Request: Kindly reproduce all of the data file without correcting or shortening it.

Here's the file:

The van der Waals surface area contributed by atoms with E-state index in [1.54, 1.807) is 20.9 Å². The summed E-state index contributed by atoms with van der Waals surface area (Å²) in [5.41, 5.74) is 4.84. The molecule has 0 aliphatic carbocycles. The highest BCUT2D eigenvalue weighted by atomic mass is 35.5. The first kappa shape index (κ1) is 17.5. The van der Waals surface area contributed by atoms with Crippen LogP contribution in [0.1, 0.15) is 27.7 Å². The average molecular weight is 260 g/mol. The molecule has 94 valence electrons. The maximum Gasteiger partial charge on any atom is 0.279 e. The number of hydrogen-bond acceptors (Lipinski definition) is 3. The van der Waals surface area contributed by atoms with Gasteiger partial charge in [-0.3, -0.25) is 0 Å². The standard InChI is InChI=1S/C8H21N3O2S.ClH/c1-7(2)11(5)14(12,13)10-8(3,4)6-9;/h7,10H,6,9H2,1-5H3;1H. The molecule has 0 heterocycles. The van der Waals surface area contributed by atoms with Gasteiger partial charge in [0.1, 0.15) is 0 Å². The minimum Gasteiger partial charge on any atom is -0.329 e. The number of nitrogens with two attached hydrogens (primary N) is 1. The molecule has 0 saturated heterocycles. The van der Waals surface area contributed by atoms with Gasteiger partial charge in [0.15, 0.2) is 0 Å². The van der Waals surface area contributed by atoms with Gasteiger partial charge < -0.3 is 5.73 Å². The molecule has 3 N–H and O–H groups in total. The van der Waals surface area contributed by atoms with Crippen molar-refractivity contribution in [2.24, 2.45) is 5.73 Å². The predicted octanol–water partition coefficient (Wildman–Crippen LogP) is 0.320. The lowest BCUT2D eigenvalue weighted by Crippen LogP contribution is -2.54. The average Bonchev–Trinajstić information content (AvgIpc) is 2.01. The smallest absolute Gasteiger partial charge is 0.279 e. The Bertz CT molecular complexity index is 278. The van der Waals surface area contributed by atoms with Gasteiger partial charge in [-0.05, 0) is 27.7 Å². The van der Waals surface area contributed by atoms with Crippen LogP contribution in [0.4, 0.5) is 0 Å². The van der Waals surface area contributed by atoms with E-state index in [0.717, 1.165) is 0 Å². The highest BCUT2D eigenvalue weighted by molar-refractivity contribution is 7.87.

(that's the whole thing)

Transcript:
The van der Waals surface area contributed by atoms with E-state index in [1.54, 1.807) is 20.9 Å². The summed E-state index contributed by atoms with van der Waals surface area (Å²) in [5.41, 5.74) is 4.84. The molecule has 0 aliphatic carbocycles. The highest BCUT2D eigenvalue weighted by atomic mass is 35.5. The first kappa shape index (κ1) is 17.5. The van der Waals surface area contributed by atoms with Crippen LogP contribution in [0.1, 0.15) is 27.7 Å². The average molecular weight is 260 g/mol. The molecule has 94 valence electrons. The maximum Gasteiger partial charge on any atom is 0.279 e. The number of hydrogen-bond acceptors (Lipinski definition) is 3. The van der Waals surface area contributed by atoms with Gasteiger partial charge in [-0.3, -0.25) is 0 Å². The standard InChI is InChI=1S/C8H21N3O2S.ClH/c1-7(2)11(5)14(12,13)10-8(3,4)6-9;/h7,10H,6,9H2,1-5H3;1H. The molecule has 0 heterocycles. The van der Waals surface area contributed by atoms with Gasteiger partial charge in [0.1, 0.15) is 0 Å². The minimum Gasteiger partial charge on any atom is -0.329 e. The number of nitrogens with two attached hydrogens (primary N) is 1. The molecule has 0 saturated heterocycles. The van der Waals surface area contributed by atoms with Gasteiger partial charge in [0.15, 0.2) is 0 Å². The van der Waals surface area contributed by atoms with Gasteiger partial charge < -0.3 is 5.73 Å². The molecule has 3 N–H and O–H groups in total. The van der Waals surface area contributed by atoms with Crippen molar-refractivity contribution in [2.24, 2.45) is 5.73 Å². The predicted octanol–water partition coefficient (Wildman–Crippen LogP) is 0.320. The lowest BCUT2D eigenvalue weighted by Crippen LogP contribution is -2.54. The average Bonchev–Trinajstić information content (AvgIpc) is 2.01. The smallest absolute Gasteiger partial charge is 0.279 e. The Bertz CT molecular complexity index is 278. The van der Waals surface area contributed by atoms with Gasteiger partial charge in [-0.05, 0) is 27.7 Å². The van der Waals surface area contributed by atoms with Crippen LogP contribution in [0.4, 0.5) is 0 Å². The van der Waals surface area contributed by atoms with E-state index in [0.717, 1.165) is 0 Å². The highest BCUT2D eigenvalue weighted by molar-refractivity contribution is 7.87.